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I heard it’s better to use Customize to define variables/settings instead of just some setq inside .emacs.d… because it autoloads when loading packages, because it’s more consistent, more checked/restricted, better updated, etc. I heard the only case where it could be better not to use Customize is setting programmatically variables. Like depending upon context or other variables with functions, etc.

But is it really always the case or is there even with Customize some way of doing it? Especially, is there a way to define a variable within Customize, that would depend upon another? like org-agenda-files depending on org-directory ((setq org-agenda-files (concat org-directory "agenda.org")))? Because I’d like it to being updated wether I update org-directory. And I’d like for consistency being able to set everything within setq or Customize, and I don’t know how to do it programmatically within Customize.

EDIT : also, if that’s not possible, I’d like to know at least how to make setq acts after the definition of a variable by customize. To take again the previous example: org-directory get defined only when org is loaded, so I can’t define org-agenda-files before in my .emacs.d: what’s the proper solution? (eval-after-load 'org […])?

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    You could instead require that the value is a function, so that any time a program uses the value, it'd have to call the function (and the function would check for update). I doubt there is a mechanism for tracking updates to any variables, customized or not (this would require something on the order of triggers in a SQL database, which is a very complicated issue). – wvxvw Mar 20 '16 at 10:32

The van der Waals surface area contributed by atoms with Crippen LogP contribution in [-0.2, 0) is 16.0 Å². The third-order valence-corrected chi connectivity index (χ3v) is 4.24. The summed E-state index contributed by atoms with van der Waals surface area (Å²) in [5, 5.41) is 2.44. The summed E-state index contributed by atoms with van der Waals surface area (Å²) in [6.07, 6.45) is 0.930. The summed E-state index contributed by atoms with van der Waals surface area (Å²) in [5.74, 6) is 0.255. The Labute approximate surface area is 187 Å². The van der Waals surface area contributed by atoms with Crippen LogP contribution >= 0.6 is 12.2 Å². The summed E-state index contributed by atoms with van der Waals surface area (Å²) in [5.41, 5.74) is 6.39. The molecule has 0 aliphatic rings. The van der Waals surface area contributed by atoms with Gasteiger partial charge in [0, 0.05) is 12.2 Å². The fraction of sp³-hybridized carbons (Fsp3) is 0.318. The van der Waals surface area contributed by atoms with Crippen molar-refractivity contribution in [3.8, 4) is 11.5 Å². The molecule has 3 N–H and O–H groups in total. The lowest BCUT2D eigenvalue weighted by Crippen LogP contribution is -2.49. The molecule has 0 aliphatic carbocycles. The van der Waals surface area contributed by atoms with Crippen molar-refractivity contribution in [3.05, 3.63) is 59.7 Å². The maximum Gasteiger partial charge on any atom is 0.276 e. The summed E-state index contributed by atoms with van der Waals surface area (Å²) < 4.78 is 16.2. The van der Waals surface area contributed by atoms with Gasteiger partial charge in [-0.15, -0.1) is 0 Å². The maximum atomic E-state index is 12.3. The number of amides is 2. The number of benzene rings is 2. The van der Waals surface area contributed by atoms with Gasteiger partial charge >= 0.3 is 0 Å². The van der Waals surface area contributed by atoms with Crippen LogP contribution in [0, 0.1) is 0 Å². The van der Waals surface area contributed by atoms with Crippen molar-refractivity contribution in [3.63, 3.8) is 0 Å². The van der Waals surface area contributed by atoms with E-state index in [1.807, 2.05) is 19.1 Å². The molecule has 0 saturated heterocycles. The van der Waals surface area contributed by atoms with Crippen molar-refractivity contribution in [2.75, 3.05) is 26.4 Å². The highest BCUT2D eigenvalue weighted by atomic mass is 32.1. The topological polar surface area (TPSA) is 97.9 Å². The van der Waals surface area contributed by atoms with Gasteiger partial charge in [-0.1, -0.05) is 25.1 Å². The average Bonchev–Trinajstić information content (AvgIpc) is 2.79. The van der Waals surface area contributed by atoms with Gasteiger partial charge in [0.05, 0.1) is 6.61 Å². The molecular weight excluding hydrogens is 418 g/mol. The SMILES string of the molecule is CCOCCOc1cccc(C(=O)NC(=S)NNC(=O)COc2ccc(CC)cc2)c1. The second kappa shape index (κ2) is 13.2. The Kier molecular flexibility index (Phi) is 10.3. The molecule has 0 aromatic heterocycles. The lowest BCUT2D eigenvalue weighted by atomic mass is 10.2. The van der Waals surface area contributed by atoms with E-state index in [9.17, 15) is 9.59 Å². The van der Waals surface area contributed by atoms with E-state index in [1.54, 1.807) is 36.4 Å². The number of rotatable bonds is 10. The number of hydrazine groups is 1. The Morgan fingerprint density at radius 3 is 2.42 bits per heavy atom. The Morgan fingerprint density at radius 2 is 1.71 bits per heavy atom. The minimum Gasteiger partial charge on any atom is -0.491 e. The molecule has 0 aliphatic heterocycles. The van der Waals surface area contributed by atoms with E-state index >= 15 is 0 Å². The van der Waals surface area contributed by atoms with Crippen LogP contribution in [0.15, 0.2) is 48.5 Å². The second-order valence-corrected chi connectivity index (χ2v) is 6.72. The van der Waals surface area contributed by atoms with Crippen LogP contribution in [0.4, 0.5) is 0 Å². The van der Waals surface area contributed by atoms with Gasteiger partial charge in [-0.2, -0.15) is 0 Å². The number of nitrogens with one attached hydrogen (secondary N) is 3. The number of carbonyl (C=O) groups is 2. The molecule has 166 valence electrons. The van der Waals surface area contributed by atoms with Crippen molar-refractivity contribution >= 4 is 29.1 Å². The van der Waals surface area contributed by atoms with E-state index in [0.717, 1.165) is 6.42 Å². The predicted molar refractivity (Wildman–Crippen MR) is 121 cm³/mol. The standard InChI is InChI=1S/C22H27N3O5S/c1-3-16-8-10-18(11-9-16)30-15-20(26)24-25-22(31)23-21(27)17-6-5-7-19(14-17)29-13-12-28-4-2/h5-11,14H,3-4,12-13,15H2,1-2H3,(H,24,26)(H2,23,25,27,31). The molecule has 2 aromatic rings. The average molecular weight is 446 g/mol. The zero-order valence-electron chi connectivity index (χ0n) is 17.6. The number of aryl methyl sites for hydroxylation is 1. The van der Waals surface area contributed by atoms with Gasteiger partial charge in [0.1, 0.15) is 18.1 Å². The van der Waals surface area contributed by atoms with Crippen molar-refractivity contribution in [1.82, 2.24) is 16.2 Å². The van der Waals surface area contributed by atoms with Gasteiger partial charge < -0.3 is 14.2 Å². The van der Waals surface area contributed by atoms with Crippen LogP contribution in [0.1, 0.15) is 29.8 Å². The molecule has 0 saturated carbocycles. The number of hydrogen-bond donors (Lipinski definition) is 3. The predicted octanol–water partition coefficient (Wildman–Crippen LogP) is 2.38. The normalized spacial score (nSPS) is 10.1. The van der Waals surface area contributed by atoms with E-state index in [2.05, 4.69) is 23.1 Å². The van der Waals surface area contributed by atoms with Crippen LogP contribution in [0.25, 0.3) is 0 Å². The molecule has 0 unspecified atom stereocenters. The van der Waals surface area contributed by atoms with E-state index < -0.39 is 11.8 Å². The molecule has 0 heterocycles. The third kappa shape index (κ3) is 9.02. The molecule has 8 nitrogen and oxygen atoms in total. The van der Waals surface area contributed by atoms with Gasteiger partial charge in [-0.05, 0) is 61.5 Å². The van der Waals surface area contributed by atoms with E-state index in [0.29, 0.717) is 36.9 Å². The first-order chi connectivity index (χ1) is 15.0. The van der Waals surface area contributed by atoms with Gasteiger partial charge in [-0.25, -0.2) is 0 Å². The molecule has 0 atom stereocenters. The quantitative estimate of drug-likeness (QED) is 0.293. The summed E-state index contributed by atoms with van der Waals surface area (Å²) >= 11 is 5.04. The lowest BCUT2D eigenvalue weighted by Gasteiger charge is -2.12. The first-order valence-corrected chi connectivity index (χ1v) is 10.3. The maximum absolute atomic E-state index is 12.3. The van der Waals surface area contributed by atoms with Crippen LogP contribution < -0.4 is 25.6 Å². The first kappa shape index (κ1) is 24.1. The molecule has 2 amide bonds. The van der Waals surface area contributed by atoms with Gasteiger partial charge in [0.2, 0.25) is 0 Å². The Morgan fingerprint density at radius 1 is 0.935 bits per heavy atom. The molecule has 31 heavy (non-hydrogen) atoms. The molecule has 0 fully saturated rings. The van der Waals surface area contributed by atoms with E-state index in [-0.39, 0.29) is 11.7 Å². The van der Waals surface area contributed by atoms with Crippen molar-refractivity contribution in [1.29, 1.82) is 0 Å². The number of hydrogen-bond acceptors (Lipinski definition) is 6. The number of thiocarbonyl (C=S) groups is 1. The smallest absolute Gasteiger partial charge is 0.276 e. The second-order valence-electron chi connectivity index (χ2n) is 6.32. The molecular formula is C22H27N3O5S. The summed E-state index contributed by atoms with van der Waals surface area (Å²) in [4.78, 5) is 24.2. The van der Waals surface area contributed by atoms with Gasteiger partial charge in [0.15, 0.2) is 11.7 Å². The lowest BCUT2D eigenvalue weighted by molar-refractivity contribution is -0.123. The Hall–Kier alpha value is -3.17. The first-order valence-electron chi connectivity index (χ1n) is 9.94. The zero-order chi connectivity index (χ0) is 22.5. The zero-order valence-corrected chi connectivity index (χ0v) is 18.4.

• @wvxvw Well… ok… So could it be better to keep that within setq? – galex-713 Mar 20 '16 at 14:15
  • It's not clear to me what you are asking. Why not provide some Lisp pseudo code, leaving ____ for parts you would like to be able to fill in? Or in some other way make clear what you are looking for. – Drew Mar 20 '16 at 15:58
  • Using your example: (defcustom get-org-directory 'get-org-directory-func ...) then (defun get-org-directory-func () "~/org"). And then whoever uses org-agenda-files would have to do it via (expand-file-name "agenda.org" (funcall get-org-directory)). – wvxvw Mar 20 '16 at 16:47
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Take a look at the keywords for defcustom:

In particular, :set allows you to specify a function for setting the value of a variable. This means you can set the value of a variable based on that of another variable, etc.

:set-after is also available for making sure that other variables are set before this one.

  • How do you do this through Custom UI? – galex-713 Jan 26 '18 at 10:04
  • You don't. Put it in your init file. – Tianxiang Xiong Jan 26 '18 at 18:46
  • you mean like I redefine the custom variable with defcustom in my init file my copying its defcustom definition from its original definition in source code and then I add a :set-after? – galex-713 Jan 27 '18 at 19:40
  • If the customizable variable already has a :set-after, you can just use customize-set-variable to set the value to what you want. customize-set-variable will then apply the :set-after for you. – Tianxiang Xiong Jan 28 '18 at 3:12
  • of course, but for instance, gnus-directory, or even my initial example, org-agenda-files, don’t: so should I redo the defcustom in my init file or my custom file? would that be enough? – galex-713 Mar 19 '18 at 10:10
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Ok, I found the solution: actually custom-set-variables does eval the setting values just before to set them, and you just have to modify by-hand the code within custom-file: you unquote the value and put your programmatically computed value. It just works. Although you need not to open the customize parameter, change it a bit, and save it again, because it will overwrite the programmed computation and will just save the constant raw precomputed value (so most of time the “clean” solution would be, in the packages code, to either make the setting accepts a function as value, or if it’s a filename and you actually just need to concat, make this file name relative by default to the directory you want).

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